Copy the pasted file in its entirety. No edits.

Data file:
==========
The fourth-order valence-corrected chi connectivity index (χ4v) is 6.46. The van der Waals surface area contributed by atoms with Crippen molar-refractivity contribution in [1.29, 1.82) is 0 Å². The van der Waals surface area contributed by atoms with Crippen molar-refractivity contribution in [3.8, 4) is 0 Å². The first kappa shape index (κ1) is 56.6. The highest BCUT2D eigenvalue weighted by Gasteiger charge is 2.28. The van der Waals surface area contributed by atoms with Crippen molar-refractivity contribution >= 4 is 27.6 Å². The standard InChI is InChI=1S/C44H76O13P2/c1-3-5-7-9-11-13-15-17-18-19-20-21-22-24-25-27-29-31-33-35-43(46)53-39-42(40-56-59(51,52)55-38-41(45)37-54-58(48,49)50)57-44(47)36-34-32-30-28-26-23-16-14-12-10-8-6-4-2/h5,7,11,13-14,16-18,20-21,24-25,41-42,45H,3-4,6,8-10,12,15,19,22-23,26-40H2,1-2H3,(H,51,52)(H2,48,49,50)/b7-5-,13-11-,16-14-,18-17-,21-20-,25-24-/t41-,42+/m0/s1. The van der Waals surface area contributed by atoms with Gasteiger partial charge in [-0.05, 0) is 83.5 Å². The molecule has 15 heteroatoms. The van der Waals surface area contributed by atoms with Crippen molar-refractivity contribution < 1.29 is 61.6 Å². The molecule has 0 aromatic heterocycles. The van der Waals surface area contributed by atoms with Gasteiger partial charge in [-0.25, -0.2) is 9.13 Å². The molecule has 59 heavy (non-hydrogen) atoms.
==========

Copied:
The fourth-order valence-corrected chi connectivity index (χ4v) is 6.46. The van der Waals surface area contributed by atoms with Crippen molar-refractivity contribution in [1.29, 1.82) is 0 Å². The van der Waals surface area contributed by atoms with Crippen molar-refractivity contribution in [3.8, 4) is 0 Å². The first kappa shape index (κ1) is 56.6. The highest BCUT2D eigenvalue weighted by Gasteiger charge is 2.28. The van der Waals surface area contributed by atoms with Crippen molar-refractivity contribution >= 4 is 27.6 Å². The standard InChI is InChI=1S/C44H76O13P2/c1-3-5-7-9-11-13-15-17-18-19-20-21-22-24-25-27-29-31-33-35-43(46)53-39-42(40-56-59(51,52)55-38-41(45)37-54-58(48,49)50)57-44(47)36-34-32-30-28-26-23-16-14-12-10-8-6-4-2/h5,7,11,13-14,16-18,20-21,24-25,41-42,45H,3-4,6,8-10,12,15,19,22-23,26-40H2,1-2H3,(H,51,52)(H2,48,49,50)/b7-5-,13-11-,16-14-,18-17-,21-20-,25-24-/t41-,42+/m0/s1. The van der Waals surface area contributed by atoms with Gasteiger partial charge in [-0.05, 0) is 83.5 Å². The molecule has 15 heteroatoms. The van der Waals surface area contributed by atoms with Crippen molar-refractivity contribution < 1.29 is 61.6 Å². The molecule has 0 aromatic heterocycles. The van der Waals surface area contributed by atoms with Gasteiger partial charge in [-0.25, -0.2) is 9.13 Å². The molecule has 59 heavy (non-hydrogen) atoms.